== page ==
5 Financial Steps to Take Before Turning 30


Turning 30 has a lot of weight to it. Now that your 20s are almost over, suddenly it’s time to become an adult and start getting serious. But serious about what? Well, for one thing, money.

Having a good financial strategy for your thirties ahead of time will help you immensely both now and in the future. So, where should you get started? Here are five of the most crucial steps you should take now to have financial security when you hit that big 3-0.

1. Pay off your debt

Many of us make impulsive purchases in our 20s that will haunt our credit statements for years. Before hitting 30, make it a priority to pay these off so you can move on. There are a few different ways to attack credit card debt, but we find the snowball method really effective.

Whichever method you choose, make sure it’s a path you’ll stick to. The quicker you get rid of lingering debt from past bad choices, the better off your thirties will be.

2. Establish (and stick to) a budget

“Make a budget!” It sounds so simple, doesn’t it? The truth is creating a budget and sticking to it requires discipline that takes years to develop. The goal of a budget is to ensure you come out ahead at the end of every month instead of scrambling to pay off bills.

Budgeting doesn’t mean sacrificing your daily Starbucks; it just means factoring that into your monthly spending. Don’t create a budget that removes the things you love because you’ll never follow it. Instead, list everything you expect to spend money on each month, including the responsible things, such as utility bills, and add it up. Once you know how much money you’ll spend, figure out how to earn enough money to meet your costs and keep you from creating more debt.

3. Move retirement up the priority list

Retirement planning can be difficult for people in their 20s. It’s so far away, and you need money now, so you put off adding to your 401(k) or IRA. Unfortunately, not contributing towards your retirement today will affect the way future-you can live.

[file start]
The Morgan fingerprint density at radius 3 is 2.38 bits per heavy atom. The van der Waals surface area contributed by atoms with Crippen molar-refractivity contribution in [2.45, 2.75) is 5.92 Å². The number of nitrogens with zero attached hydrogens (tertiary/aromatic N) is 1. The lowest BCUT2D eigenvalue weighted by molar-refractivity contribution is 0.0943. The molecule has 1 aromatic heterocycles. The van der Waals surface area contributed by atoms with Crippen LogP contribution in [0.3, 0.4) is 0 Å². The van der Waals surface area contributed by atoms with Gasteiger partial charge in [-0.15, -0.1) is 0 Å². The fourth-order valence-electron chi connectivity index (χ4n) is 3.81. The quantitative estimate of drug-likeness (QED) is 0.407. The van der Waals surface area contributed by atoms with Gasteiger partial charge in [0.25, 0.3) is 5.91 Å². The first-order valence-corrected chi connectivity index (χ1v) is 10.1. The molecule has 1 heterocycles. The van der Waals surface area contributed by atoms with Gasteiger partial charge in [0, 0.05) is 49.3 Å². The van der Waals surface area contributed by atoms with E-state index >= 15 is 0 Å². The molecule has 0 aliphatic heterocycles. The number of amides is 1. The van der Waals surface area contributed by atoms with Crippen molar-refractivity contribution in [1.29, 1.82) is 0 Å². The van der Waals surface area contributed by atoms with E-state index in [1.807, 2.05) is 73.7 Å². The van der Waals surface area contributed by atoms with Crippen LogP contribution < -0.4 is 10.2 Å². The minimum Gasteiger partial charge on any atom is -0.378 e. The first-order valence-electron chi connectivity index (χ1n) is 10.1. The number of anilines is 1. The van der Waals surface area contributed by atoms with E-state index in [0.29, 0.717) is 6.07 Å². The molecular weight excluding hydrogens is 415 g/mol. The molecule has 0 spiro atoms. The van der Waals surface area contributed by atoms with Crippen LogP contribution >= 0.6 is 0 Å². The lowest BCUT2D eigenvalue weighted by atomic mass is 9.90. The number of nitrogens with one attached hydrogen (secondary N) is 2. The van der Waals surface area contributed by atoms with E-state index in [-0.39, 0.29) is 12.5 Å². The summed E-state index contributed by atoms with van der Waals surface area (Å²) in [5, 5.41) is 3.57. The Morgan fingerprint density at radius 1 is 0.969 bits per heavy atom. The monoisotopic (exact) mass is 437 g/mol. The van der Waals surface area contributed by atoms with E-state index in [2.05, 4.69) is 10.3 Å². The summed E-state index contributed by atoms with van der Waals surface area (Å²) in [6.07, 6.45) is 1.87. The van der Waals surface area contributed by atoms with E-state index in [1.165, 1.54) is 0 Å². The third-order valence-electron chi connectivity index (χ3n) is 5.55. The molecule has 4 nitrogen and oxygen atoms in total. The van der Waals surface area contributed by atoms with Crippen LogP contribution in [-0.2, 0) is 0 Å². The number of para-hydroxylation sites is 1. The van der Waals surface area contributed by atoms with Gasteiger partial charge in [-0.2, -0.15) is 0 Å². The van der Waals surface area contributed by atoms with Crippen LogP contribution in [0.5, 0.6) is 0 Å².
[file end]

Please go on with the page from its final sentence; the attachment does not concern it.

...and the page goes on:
If you can only allot $50 every month, then that’s fine. If your employer offers a retirement contribution match, try to contribute up to the max of the match because it’s free money. Don’t feel like you need to max out your IRA contributions every year if that’s not feasible. The point is to get into the habit of making your retirement a higher priority than it was in your 20s. The sooner you can start setting aside retirement money, the sooner it can start accumulating compound interest. Compound interest is essentially free money since it’s the accumulation of interest on top of the money you’ve already made from past interest payments. And the more time your money is invested, the more compound interest you can accumulate.

4. Set up autopay if you can

If you have a steady income and can predict the amount of money that comes in every month, do yourself a favor by setting up autopay for all of your bills. With autopay enabled, you’ll avoid missing payment deadlines, which can severely affect your credit score.

Some people are wary of autopay because they’re worried there won’t be enough in the bank account to cover payments. There’s an easy way to solve this: by setting a budget. Your budget will help ensure you’re never in the red when it’s time to pay the bills.

5. Create different savings buckets

Setting aside money for savings accounts “just because” isn’t really motivational, is it? You know you should save for later, but aren’t sure why that is more important than having fun now. However, if you’re able to gamify it and set aside money for specific goals, you’ll have more motivation to save, and you’ll get a reward at the end!

The most important savings to have is an emergency fund to cover unexpected bills, which should be at least $1,000. If you’re able to save six months’ worth of your spending, you’ll be secure if something, such as a job loss or a medical emergency occurs.

Once you have that emergency fund set up, the rest of the savings goals are entirely up to you. Whether it’s saving for a house, wedding, expensive purse, vacation, or whatever, pick something that will motivate you and create a separate savings account just for that. Some banks are now offering the ability to create savings “buckets” directly in your account because they see how effective it can be.

Final thoughts

Turning 30 is a significant milestone and one that should be celebrated. Treat yourself better in your next decade than you did in your 20s by committing to having a better financial plan. You can use any of the tips above, but start slowly and add on as you go. That way, you won’t be overwhelmed with all these new tasks and can set yourself up for success.

Jeff Campbell

Jeff Campbell is a husband, father, martial artist, budget-master, Disney-addict, musician, and recovering foodie having spent over 2 decades as a leader for Whole Foods Market. Click to learn more about me

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